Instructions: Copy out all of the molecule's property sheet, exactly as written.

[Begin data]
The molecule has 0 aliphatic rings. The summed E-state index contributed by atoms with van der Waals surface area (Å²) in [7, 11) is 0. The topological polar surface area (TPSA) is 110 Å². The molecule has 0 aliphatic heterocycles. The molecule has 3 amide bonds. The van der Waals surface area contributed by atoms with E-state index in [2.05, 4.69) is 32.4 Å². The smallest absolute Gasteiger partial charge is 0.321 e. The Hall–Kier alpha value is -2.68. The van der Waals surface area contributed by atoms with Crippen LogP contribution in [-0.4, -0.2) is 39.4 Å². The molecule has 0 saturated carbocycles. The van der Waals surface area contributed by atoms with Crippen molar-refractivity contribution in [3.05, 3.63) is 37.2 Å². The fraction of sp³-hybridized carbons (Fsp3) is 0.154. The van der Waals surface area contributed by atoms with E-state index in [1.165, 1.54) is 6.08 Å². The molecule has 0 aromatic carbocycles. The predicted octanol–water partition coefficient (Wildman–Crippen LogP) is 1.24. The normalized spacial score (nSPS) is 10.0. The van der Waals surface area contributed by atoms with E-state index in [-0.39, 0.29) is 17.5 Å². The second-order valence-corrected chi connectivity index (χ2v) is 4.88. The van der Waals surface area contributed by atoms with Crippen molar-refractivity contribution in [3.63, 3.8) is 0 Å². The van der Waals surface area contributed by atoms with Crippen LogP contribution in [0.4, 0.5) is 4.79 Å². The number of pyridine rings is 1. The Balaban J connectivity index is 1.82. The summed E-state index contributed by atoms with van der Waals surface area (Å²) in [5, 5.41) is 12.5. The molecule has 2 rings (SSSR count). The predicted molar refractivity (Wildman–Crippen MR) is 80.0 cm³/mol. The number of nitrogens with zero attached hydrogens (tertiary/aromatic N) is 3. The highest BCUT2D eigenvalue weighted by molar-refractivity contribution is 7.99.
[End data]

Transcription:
The molecule has 0 aliphatic rings. The summed E-state index contributed by atoms with van der Waals surface area (Å²) in [7, 11) is 0. The topological polar surface area (TPSA) is 110 Å². The molecule has 0 aliphatic heterocycles. The molecule has 3 amide bonds. The van der Waals surface area contributed by atoms with E-state index in [2.05, 4.69) is 32.4 Å². The smallest absolute Gasteiger partial charge is 0.321 e. The Hall–Kier alpha value is -2.68. The van der Waals surface area contributed by atoms with Crippen LogP contribution in [-0.4, -0.2) is 39.4 Å². The molecule has 0 saturated carbocycles. The van der Waals surface area contributed by atoms with Crippen molar-refractivity contribution in [3.05, 3.63) is 37.2 Å². The fraction of sp³-hybridized carbons (Fsp3) is 0.154. The van der Waals surface area contributed by atoms with E-state index in [1.165, 1.54) is 6.08 Å². The molecule has 0 aromatic carbocycles. The predicted octanol–water partition coefficient (Wildman–Crippen LogP) is 1.24. The normalized spacial score (nSPS) is 10.0. The van der Waals surface area contributed by atoms with E-state index in [-0.39, 0.29) is 17.5 Å². The second-order valence-corrected chi connectivity index (χ2v) is 4.88. The van der Waals surface area contributed by atoms with Crippen molar-refractivity contribution in [3.63, 3.8) is 0 Å². The van der Waals surface area contributed by atoms with Crippen LogP contribution in [0.4, 0.5) is 4.79 Å². The number of pyridine rings is 1. The Balaban J connectivity index is 1.82. The summed E-state index contributed by atoms with van der Waals surface area (Å²) in [5, 5.41) is 12.5. The molecule has 2 rings (SSSR count). The predicted molar refractivity (Wildman–Crippen MR) is 80.0 cm³/mol. The number of nitrogens with zero attached hydrogens (tertiary/aromatic N) is 3. The highest BCUT2D eigenvalue weighted by molar-refractivity contribution is 7.99.